This study examined the relationship between job performance and lifestyle habits among Japanese employees. The results revealed that insufficient sleep was the dominant factor affecting work performance in both men and women, followed by lack of regular exercise and eating late-night meals. In addition, the study showed that men were more likely to exhibit lifestyle habits that affected work performance than women.
In Japan, declining productivity has become a major social issue as the working-age population declines due to a lower birth rate and an increasing aging population. Therefore, companies are focusing on “health and productivity management” initiatives to keep employees healthy and improve their work performance. However, the lifestyle habits that influence the poor work performance of Japanese employees and how they differ between men and women have not been identified to date.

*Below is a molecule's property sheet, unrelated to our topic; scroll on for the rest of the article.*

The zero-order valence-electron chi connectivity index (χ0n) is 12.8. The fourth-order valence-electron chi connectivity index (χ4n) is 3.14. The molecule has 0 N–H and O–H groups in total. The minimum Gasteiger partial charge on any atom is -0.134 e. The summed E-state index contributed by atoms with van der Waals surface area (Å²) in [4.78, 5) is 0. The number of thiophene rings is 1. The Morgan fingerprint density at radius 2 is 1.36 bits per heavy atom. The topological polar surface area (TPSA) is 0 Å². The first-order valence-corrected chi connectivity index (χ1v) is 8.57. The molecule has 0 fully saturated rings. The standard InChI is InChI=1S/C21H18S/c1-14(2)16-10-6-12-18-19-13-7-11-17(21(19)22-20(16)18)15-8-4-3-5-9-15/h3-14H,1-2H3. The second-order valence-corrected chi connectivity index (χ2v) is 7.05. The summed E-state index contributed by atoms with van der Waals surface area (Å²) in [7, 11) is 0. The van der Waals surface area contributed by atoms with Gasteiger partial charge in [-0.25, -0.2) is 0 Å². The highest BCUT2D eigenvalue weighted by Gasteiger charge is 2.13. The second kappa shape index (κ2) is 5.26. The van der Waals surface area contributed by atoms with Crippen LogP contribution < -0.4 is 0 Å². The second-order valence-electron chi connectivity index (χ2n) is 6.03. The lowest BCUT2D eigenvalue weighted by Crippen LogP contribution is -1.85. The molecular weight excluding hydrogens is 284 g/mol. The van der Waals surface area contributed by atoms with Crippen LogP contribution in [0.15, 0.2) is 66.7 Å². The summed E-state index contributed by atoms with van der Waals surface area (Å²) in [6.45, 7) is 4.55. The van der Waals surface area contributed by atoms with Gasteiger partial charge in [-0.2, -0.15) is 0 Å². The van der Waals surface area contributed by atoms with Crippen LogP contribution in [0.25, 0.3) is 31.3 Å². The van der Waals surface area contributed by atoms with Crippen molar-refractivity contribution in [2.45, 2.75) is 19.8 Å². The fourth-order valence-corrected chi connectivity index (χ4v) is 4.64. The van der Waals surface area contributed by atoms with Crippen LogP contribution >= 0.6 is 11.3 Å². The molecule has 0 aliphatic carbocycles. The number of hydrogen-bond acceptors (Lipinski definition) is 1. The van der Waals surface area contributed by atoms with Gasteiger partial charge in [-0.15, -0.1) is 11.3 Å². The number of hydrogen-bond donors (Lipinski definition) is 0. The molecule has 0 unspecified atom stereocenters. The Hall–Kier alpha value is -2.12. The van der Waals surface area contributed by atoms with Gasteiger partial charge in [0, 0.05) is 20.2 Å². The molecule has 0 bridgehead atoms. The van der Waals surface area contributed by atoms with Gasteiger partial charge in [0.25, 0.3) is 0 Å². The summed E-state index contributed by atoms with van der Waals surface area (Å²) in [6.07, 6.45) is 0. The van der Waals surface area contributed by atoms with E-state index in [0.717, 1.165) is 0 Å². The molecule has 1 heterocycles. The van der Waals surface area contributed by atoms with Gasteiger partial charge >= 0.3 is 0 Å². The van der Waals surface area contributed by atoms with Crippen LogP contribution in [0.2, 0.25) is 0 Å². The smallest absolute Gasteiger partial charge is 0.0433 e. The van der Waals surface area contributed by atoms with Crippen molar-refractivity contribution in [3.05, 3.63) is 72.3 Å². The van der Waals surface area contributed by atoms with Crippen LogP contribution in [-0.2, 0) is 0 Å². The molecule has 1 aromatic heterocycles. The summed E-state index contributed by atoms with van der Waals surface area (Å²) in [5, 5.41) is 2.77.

A multiple regression analysis was conducted using data from 12,526 corporate employees (aged 21–69 years) to examine the relationship between 11 lifestyle habits (related to smoking, exercise, diet, alcohol consumption, and sleep) and job performance, by gender. The findings showed that insufficient sleep was most strongly associated with poor work performance for both sexes.
In addition, it was noted that lifestyle habits such as slow walking speed, smoking, and skipping breakfast were associated with lower work performance in men, while in women, habits such as fast eating speed were affected.
The study suggests that health education and workplace interventions that focus on improving sleep, exercise habits and meal times are crucial. Furthermore, it highlights the importance of gender-specific support measures.
Funding was provided by Tokio Marine dR Co, Ltd.